Inspired by the success of the “Zero Malaria Starts with Me” campaign in Senegal, the African Union Commission and the RBM Partnership to End Malaria launched a continent-wide “Zero Malaria Starts with Me” movement, which was endorsed by the 55 African Heads of State and Government. To date, 14 countries have launched the “Zero Malaria Starts with Me” campaign at national level. With the support of Comic Relief and GSK, Speak Up Africa in collaboration with the RBM Partnership, supports Ghana and Sierra Leone in the implementation of the “Zero Malaria Starts with Me” campaign from July 2019 to December 2020. “Zero Malaria Starts with Me” becomes the official theme for the celebration of World Malaria Day 2019 and 2020.
A key part of creating a healthier and more prosperous Africa, is addressing issues in sanitation that affect majority of the continent. Today, about 4.5 billion people, more than half the world’s population, use sanitation facilities and services where the disposal of waste is not safely managed. This is a particular problem in Africa, where 1 in 3 people still live without adequate sanitation facilities, with this number rising to 75% in the West African region. The Golden Sludge movement was launched in 2016 by Speak Up Africa, working in close collaboration with national institutions directly responsible for the development and implementation of sanitation programs. It aims to increase awareness, prioritization levels, as well as regional, national, municipal, media and civil society commitment to improve access to adequate and equitable sanitation for all in Africa by 2030. In 2019, as part of CAPOOP, (the Communications, Advocacy & Policy Opportunities & Outreach for Poop), Speak Up Africa launched a sanitation media fellowship, to build the capacity of journalists in reporting on sanitation issues and through their reporting help to improve access to sanitation.
An important and often overlooked part of hygiene is menstrual hygiene. In 2016, Speak Up Africa launched the “No Taboo Periods” campaign, as part of an inclusive national strategy centered around various aspects of promotion of the status of women, poverty reduction, health, access to clean drinking water and availability of suitable sanitation facilities. For millions of women and girls in Africa, menstruation is a monthly reality. Yet in many countries, people still face serious challenges when it comes to managing their periods. Myths, stigma and harmful gender norms around menstruation exacerbate the difficulties for girls and women across the continent. Women and young girls’ lack of access to clean and secure restrooms during their periods, perpetuates shame and fear.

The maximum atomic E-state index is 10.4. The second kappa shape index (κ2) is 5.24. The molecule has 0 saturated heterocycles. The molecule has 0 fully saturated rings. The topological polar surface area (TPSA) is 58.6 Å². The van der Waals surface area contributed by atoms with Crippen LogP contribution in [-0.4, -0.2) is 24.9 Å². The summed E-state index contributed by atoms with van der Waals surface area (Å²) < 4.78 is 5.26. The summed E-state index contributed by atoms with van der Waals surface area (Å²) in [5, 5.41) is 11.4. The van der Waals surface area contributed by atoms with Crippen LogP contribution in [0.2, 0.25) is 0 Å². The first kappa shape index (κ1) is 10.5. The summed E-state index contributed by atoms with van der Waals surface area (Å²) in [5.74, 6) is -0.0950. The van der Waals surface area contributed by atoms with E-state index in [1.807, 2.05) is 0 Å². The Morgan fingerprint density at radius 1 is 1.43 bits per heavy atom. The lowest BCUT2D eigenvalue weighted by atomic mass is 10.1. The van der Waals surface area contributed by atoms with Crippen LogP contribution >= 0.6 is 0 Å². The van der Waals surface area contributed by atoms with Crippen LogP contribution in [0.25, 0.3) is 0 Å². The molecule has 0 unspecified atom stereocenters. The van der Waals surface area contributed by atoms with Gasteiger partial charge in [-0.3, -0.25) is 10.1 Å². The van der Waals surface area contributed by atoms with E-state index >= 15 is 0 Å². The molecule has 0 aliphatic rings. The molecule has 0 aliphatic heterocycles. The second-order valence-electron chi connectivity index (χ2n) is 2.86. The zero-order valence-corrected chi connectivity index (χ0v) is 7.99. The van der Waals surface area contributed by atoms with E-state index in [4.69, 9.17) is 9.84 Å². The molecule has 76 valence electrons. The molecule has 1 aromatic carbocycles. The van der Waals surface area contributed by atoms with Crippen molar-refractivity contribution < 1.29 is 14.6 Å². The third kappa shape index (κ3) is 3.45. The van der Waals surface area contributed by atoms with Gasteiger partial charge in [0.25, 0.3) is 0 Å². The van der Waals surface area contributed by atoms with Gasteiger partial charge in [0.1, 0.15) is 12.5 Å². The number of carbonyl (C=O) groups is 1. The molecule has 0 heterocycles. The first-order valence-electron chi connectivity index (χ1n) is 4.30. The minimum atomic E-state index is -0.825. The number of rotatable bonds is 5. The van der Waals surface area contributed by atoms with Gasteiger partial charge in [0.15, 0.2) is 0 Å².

The “No Taboo Periods” campaign aims to raise awareness of the role played by menstrual hygiene management (MHM) in empowering girls and women to reach their full potential. Based on the results from the formative research, Speak Up Africa created a safe haven for women, girls, boys and men to freely discuss and exchange on issues related to menstrual hygiene management. The Speak Up Africa Lab was located in Pikine, in the suburbs of Dakar where the majority of the population lives with less than $2 US a day. The success of the work in Senegal caught the attention of the First Lady of Sierra Leone, her Excellency Sia Nyama Koroma. In August 2017, Speak Up Africa was invited to participate in the National Girls’ Camp organized by the Office of The First Lady in order to facilitate a workshop on menstrual hygiene management.
The examples of the work mentioned is only a small subset of what Speak Up Africa’s engages on and highlights some of the key work undertaken in championing reforms in public health and sustainable development in Africa. Additionally, Speak Up Africa also celebrates the work of leaders making positive strides in sustainable development across different spheres of society. In 2019, Speak Up Africa launched its first-ever Leadership Award, that aims to recognize and celebrate individuals and organizations that demonstrate exemplary leadership in sustainable development and bring a positive impact in their work and initiatives in Africa. This year’s awardees include stakeholders across government, civil society and private sector for their leadership and responses to end malaria and NTDs and stop the spread of the novel coronavirus.